Gabbanat el-Qurud (Egypte) : Conditions of keeping of the ancient baboons

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Source - Baboons in captivity in Ancient Egypt: Collection of mummies offers insights (

Baboons in captivity iOverview of some skulls available for study. Credit: Bea De Cupere, CC-BY 4.0 (

Baboons were raised in captivity before being mummified in Ancient Egyptian sites, according to a study published December 6, 2023 in the open-access journal PLOS ONE by Wim Van Neer of the Royal Belgian Institute of Natural Sciences, Belgium and colleagues.

For over a millennium, from the 9th Century BC to the 4th Century AD, ancient Egyptians venerated and mummified various animal species for religious purposes. Included among these animals were baboons, notably species not native to ancient Egypt, and not much is known about how these animals were acquired and kept.

In this study, the researchers examined a collection of baboon mummies from the ancient Egyptian site of Gabbanat el-Qurud, the so-called Valley of the Monkeys on the west bank of Luxor.

The team examined skeletal remains representing at least 36 individual baboons of varying ages, dated to between 800–500 BC. Lesions, deformations, and other abnormalities on the bones indicate that most of the baboons suffered from poor nutrition and a lack of sunlight, most likely as a result of being born and raised in captivity.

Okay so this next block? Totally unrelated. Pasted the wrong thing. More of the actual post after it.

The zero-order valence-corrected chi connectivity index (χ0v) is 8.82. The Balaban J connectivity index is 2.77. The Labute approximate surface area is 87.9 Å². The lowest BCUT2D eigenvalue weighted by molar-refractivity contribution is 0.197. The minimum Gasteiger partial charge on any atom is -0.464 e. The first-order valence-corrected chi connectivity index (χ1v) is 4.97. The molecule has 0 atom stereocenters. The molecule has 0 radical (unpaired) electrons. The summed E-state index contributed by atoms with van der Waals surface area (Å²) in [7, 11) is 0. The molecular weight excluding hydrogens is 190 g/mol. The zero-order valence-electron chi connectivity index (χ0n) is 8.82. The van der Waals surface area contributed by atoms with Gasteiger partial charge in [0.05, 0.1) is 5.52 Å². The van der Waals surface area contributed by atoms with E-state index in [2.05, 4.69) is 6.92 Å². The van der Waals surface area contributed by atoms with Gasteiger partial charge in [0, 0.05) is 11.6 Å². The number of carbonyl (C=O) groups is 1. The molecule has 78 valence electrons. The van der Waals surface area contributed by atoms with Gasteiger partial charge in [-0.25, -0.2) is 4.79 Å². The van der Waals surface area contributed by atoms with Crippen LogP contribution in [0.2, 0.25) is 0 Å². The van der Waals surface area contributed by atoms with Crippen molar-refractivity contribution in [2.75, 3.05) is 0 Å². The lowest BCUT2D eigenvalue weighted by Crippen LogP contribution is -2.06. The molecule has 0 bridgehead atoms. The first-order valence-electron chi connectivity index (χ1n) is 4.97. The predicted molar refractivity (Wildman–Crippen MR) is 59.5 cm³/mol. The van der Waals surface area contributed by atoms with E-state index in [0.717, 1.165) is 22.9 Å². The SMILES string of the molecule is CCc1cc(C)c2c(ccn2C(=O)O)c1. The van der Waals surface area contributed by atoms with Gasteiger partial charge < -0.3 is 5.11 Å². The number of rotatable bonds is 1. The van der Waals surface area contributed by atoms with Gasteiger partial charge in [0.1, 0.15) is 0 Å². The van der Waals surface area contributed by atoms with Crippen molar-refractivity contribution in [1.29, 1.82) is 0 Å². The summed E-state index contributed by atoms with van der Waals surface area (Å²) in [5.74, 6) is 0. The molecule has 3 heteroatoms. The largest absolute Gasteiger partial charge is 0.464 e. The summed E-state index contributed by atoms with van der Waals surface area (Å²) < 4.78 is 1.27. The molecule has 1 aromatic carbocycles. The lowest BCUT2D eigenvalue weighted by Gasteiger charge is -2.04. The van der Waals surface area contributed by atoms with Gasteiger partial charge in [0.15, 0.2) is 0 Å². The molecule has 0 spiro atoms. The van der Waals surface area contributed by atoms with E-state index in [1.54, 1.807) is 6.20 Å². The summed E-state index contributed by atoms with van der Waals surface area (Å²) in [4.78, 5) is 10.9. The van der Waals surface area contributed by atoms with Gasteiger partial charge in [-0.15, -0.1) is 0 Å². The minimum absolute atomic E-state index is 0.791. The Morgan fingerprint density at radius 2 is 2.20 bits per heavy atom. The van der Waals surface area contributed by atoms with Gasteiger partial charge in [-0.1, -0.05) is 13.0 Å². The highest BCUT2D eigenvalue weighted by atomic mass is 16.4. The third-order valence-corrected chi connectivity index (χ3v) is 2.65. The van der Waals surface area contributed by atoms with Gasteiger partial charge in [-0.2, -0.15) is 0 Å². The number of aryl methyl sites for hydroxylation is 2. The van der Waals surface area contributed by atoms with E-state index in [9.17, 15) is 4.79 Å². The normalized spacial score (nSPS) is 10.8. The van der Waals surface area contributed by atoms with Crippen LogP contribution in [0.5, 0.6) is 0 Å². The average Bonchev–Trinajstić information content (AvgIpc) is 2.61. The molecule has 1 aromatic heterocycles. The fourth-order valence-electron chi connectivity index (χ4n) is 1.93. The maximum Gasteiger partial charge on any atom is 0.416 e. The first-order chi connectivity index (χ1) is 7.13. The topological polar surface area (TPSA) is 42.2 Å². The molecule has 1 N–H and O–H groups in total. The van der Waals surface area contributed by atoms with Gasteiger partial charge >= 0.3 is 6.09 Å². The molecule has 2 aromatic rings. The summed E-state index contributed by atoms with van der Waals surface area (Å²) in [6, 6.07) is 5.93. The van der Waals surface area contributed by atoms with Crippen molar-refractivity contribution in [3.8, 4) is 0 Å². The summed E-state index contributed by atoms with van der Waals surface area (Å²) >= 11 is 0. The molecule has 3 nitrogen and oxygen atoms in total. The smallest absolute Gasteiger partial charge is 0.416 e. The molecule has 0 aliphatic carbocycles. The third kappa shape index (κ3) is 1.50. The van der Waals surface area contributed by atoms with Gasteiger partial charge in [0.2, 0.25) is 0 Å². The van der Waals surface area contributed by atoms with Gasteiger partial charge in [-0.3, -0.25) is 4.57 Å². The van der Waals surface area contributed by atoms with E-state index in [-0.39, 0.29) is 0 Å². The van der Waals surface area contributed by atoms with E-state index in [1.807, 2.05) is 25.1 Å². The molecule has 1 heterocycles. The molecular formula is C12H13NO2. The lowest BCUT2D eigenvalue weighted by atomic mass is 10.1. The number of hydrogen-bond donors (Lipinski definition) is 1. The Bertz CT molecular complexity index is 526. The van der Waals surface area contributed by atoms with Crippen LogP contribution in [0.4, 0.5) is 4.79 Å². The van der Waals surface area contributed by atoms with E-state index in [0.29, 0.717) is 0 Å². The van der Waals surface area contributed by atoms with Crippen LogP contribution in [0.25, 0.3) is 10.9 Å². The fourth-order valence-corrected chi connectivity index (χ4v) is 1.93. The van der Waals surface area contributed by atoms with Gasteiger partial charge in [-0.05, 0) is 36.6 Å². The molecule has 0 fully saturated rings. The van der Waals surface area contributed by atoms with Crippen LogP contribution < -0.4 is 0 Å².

The authors note that similar conditions are seen in baboon remains from two other sites of similar age, Saqqara and Tuna el-Gebel, suggesting a fairly consistent mode of captive keeping in all three sites.

These results provide insights into how baboons were kept and treated in Ancient Egypt before their eventual mummification, although more details remain to be explored. The authors suggest, for example, that further examination of the animals' teeth could provide more data on the diets they were fed, and if it is possible to extract DNA from these remains, genetic data might reveal information on where the animals were caught in the wild and what breeding practices their keepers were employing.

The authors add, "Life was not easy for Egypt's sacred baboons. Scientific study shows they suffered from malnutrition and lack of sunlight."

More information: Wim Van Neer et al, Palaeopathological and demographic data reveal conditions of keeping of the ancient baboons at Gabbanat el-Qurud (Thebes, Egypt), PLoS ONE (2023). DOI: 10.1371/journal.pone.0294934.